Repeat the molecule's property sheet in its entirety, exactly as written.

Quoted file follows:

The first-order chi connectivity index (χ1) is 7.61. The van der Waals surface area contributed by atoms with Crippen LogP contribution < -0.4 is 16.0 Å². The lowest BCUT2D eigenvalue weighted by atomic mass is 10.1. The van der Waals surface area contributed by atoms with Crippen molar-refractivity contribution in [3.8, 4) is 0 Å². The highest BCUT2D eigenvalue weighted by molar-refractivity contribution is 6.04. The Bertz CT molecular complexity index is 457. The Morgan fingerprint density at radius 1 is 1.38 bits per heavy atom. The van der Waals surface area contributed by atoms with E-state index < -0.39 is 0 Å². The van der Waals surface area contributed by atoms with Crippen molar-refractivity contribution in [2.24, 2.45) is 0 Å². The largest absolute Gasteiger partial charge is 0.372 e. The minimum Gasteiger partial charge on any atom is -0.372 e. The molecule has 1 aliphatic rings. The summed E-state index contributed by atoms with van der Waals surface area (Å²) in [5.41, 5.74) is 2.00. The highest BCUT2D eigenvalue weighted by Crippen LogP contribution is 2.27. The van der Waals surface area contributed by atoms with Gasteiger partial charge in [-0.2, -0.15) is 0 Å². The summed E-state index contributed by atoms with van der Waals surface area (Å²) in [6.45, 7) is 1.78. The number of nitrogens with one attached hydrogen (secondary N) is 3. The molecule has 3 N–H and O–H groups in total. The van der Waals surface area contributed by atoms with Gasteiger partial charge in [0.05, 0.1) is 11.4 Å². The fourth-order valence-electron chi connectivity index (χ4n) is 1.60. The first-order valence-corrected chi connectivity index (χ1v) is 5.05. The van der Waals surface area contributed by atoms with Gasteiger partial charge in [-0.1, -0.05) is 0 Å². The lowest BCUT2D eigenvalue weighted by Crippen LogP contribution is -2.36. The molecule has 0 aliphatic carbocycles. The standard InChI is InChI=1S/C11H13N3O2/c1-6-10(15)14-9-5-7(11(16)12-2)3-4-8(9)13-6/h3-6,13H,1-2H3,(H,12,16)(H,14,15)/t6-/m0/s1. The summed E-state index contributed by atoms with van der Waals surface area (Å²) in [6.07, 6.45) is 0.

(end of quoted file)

The first-order chi connectivity index (χ1) is 7.61. The van der Waals surface area contributed by atoms with Crippen LogP contribution < -0.4 is 16.0 Å². The lowest BCUT2D eigenvalue weighted by atomic mass is 10.1. The van der Waals surface area contributed by atoms with Crippen molar-refractivity contribution in [3.8, 4) is 0 Å². The highest BCUT2D eigenvalue weighted by molar-refractivity contribution is 6.04. The Bertz CT molecular complexity index is 457. The Morgan fingerprint density at radius 1 is 1.38 bits per heavy atom. The van der Waals surface area contributed by atoms with E-state index < -0.39 is 0 Å². The van der Waals surface area contributed by atoms with Crippen molar-refractivity contribution in [2.24, 2.45) is 0 Å². The largest absolute Gasteiger partial charge is 0.372 e. The minimum Gasteiger partial charge on any atom is -0.372 e. The molecule has 1 aliphatic rings. The summed E-state index contributed by atoms with van der Waals surface area (Å²) in [5.41, 5.74) is 2.00. The highest BCUT2D eigenvalue weighted by Crippen LogP contribution is 2.27. The van der Waals surface area contributed by atoms with Gasteiger partial charge in [-0.2, -0.15) is 0 Å². The summed E-state index contributed by atoms with van der Waals surface area (Å²) in [6.45, 7) is 1.78. The number of nitrogens with one attached hydrogen (secondary N) is 3. The molecule has 3 N–H and O–H groups in total. The van der Waals surface area contributed by atoms with Gasteiger partial charge in [0.05, 0.1) is 11.4 Å². The fourth-order valence-electron chi connectivity index (χ4n) is 1.60. The first-order valence-corrected chi connectivity index (χ1v) is 5.05. The van der Waals surface area contributed by atoms with Gasteiger partial charge in [-0.1, -0.05) is 0 Å². The lowest BCUT2D eigenvalue weighted by Crippen LogP contribution is -2.36. The molecule has 0 aliphatic carbocycles. The standard InChI is InChI=1S/C11H13N3O2/c1-6-10(15)14-9-5-7(11(16)12-2)3-4-8(9)13-6/h3-6,13H,1-2H3,(H,12,16)(H,14,15)/t6-/m0/s1. The summed E-state index contributed by atoms with van der Waals surface area (Å²) in [6.07, 6.45) is 0.